Chapter

Tibetan Buddhism

Georges B. J. Dreyfus

in The Sound of Two Hands Clapping

Published by University of California Press

Published in print January 2003 | ISBN: 9780520232594
Published online May 2012 | e-ISBN: 9780520928244 | DOI: http://dx.doi.org/10.1525/california/9780520232594.003.0002
Tibetan Buddhism

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This chapter provides a brief synopsis of the main elements of Tibetan Buddhism and sketches the history of the tradition. To contextualize Tibetan scholasticism, it heuristically delineates three sets of four: four periods in the history of Tibetan Buddhism, four layers in Tibetan Buddhism, and four schools of Tibetan Buddhism. To grasp the whole sweep of the history of Tibetan scholasticism, it defines four periods: a first period of assimilation (seventh to ninth century) , called the “early propagation of the teaching”; a period of full assimilation (tenth to mid-thirteenth century), which marks the beginning of the “later propagation of the teaching” associated with the age of the “new translations” in Tibet, focusing on the new schools and the role of monasticism; a classical period (mid-thirteenth to sixteenth century), when Tibetan intellectuals develop their own interpretive schemes; and a more strictly scholastic period (sixteenth century to the present), characterized by high scholasticism and the rise of sectarianism.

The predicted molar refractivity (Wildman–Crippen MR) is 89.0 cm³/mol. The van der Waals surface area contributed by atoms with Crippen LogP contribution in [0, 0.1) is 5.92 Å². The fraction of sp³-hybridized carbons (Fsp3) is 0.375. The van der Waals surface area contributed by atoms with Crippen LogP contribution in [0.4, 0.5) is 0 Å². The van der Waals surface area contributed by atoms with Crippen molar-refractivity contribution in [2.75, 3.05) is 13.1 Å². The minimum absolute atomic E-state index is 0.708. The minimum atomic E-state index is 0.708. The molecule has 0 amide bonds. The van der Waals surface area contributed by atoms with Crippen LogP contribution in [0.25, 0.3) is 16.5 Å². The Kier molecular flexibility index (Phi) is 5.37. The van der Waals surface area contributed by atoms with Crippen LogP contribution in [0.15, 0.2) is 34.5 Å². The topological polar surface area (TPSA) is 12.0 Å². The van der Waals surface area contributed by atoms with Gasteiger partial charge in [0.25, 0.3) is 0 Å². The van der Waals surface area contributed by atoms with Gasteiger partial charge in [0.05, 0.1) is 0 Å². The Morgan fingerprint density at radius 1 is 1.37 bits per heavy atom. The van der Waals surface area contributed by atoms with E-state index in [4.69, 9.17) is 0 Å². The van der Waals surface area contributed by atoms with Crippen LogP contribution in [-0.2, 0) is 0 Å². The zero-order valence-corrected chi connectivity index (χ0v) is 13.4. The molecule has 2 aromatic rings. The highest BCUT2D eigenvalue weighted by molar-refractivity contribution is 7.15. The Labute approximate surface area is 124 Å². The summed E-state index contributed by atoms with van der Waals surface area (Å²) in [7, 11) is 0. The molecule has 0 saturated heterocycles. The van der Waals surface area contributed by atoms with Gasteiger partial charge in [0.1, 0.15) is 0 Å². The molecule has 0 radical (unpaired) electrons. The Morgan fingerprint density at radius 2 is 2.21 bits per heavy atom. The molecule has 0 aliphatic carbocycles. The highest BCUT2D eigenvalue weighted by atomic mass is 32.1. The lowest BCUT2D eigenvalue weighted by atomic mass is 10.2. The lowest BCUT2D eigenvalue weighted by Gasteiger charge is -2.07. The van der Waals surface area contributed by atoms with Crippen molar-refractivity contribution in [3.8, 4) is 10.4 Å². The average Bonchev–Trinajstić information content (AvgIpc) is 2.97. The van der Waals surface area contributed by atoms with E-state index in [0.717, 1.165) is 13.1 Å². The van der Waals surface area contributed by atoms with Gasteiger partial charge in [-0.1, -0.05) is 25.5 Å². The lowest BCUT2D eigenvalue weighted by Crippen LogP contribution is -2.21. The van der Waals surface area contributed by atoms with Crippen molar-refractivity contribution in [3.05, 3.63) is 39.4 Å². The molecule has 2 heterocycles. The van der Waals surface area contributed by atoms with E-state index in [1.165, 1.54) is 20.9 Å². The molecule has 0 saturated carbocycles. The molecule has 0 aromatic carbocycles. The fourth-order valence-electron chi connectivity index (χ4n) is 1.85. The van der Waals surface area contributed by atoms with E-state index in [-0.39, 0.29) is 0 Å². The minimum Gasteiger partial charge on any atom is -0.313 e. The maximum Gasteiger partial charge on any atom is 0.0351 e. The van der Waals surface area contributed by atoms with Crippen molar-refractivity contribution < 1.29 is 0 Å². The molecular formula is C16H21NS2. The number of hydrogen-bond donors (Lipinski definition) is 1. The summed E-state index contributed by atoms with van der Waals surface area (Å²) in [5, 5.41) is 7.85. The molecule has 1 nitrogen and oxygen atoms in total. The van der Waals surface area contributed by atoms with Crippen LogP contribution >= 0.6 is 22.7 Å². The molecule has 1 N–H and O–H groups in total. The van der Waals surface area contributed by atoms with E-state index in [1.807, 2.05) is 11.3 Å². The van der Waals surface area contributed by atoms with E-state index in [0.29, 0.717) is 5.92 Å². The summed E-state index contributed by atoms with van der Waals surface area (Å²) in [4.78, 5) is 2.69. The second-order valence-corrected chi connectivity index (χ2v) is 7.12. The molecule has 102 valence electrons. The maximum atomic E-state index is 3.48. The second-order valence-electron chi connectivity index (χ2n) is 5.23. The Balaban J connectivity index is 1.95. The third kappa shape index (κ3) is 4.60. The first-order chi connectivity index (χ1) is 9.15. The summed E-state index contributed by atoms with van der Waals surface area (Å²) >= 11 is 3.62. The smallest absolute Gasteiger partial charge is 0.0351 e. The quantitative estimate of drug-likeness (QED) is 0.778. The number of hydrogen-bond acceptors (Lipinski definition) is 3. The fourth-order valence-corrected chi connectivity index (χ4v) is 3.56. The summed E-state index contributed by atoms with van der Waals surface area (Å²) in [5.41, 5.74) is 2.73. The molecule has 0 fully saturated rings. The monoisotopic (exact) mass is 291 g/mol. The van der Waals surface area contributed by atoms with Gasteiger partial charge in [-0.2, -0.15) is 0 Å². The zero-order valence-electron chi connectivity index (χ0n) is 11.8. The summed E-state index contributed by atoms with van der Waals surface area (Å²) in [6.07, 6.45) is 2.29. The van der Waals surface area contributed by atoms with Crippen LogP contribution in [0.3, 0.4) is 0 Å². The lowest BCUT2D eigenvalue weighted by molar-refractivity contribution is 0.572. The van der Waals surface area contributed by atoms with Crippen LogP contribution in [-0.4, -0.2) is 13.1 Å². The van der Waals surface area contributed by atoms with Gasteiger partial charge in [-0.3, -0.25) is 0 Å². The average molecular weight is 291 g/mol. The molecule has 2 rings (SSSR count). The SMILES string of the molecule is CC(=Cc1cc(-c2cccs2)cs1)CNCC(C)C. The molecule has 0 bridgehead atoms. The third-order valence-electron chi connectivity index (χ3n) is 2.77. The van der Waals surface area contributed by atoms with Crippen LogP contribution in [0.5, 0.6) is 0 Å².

Keywords: Tibet; Buddhism; scholasticism; sectarianism; monasticism; history; schools; intellectuals

Chapter.  6077 words. 

Subjects: Buddhism

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